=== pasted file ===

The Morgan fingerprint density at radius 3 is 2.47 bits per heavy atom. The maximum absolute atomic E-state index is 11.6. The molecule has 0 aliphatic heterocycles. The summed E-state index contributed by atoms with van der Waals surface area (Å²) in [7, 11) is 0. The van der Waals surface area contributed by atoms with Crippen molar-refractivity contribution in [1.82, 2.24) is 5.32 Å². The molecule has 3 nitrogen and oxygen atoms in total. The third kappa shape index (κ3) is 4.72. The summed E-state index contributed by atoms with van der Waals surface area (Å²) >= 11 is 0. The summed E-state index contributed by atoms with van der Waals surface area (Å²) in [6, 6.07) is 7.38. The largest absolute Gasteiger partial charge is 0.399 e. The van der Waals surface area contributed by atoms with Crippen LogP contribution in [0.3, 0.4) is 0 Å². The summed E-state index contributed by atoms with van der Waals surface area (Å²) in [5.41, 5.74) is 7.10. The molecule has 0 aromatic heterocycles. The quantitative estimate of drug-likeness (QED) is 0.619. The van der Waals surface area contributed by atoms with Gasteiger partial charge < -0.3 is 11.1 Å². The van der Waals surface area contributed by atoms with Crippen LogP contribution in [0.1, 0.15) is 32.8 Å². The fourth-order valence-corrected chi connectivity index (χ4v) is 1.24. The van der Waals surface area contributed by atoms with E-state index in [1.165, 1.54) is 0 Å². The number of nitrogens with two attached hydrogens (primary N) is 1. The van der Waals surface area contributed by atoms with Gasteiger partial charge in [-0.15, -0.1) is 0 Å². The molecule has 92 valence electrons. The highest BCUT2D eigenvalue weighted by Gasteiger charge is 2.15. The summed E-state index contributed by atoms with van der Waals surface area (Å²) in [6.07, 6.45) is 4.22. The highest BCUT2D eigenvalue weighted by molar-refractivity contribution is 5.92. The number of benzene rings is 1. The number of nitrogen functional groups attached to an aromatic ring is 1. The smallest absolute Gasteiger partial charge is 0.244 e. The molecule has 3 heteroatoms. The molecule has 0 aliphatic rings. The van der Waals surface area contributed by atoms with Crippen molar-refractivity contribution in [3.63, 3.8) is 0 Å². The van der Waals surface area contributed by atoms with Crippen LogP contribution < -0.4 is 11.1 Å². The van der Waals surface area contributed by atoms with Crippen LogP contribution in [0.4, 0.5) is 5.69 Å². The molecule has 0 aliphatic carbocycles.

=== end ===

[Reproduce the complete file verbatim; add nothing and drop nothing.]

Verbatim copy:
The Morgan fingerprint density at radius 3 is 2.47 bits per heavy atom. The maximum absolute atomic E-state index is 11.6. The molecule has 0 aliphatic heterocycles. The summed E-state index contributed by atoms with van der Waals surface area (Å²) in [7, 11) is 0. The van der Waals surface area contributed by atoms with Crippen molar-refractivity contribution in [1.82, 2.24) is 5.32 Å². The molecule has 3 nitrogen and oxygen atoms in total. The third kappa shape index (κ3) is 4.72. The summed E-state index contributed by atoms with van der Waals surface area (Å²) >= 11 is 0. The summed E-state index contributed by atoms with van der Waals surface area (Å²) in [6, 6.07) is 7.38. The largest absolute Gasteiger partial charge is 0.399 e. The van der Waals surface area contributed by atoms with Crippen LogP contribution in [0.3, 0.4) is 0 Å². The summed E-state index contributed by atoms with van der Waals surface area (Å²) in [5.41, 5.74) is 7.10. The molecule has 0 aromatic heterocycles. The quantitative estimate of drug-likeness (QED) is 0.619. The van der Waals surface area contributed by atoms with Gasteiger partial charge < -0.3 is 11.1 Å². The van der Waals surface area contributed by atoms with Crippen LogP contribution in [0.1, 0.15) is 32.8 Å². The fourth-order valence-corrected chi connectivity index (χ4v) is 1.24. The van der Waals surface area contributed by atoms with E-state index in [1.165, 1.54) is 0 Å². The number of nitrogens with two attached hydrogens (primary N) is 1. The van der Waals surface area contributed by atoms with Gasteiger partial charge in [-0.15, -0.1) is 0 Å². The molecule has 92 valence electrons. The highest BCUT2D eigenvalue weighted by Gasteiger charge is 2.15. The summed E-state index contributed by atoms with van der Waals surface area (Å²) in [6.07, 6.45) is 4.22. The highest BCUT2D eigenvalue weighted by molar-refractivity contribution is 5.92. The number of benzene rings is 1. The number of nitrogen functional groups attached to an aromatic ring is 1. The smallest absolute Gasteiger partial charge is 0.244 e. The molecule has 3 heteroatoms. The molecule has 0 aliphatic rings. The van der Waals surface area contributed by atoms with Crippen molar-refractivity contribution in [3.63, 3.8) is 0 Å². The van der Waals surface area contributed by atoms with Crippen LogP contribution < -0.4 is 11.1 Å². The van der Waals surface area contributed by atoms with Crippen LogP contribution in [0.4, 0.5) is 5.69 Å². The molecule has 0 aliphatic carbocycles.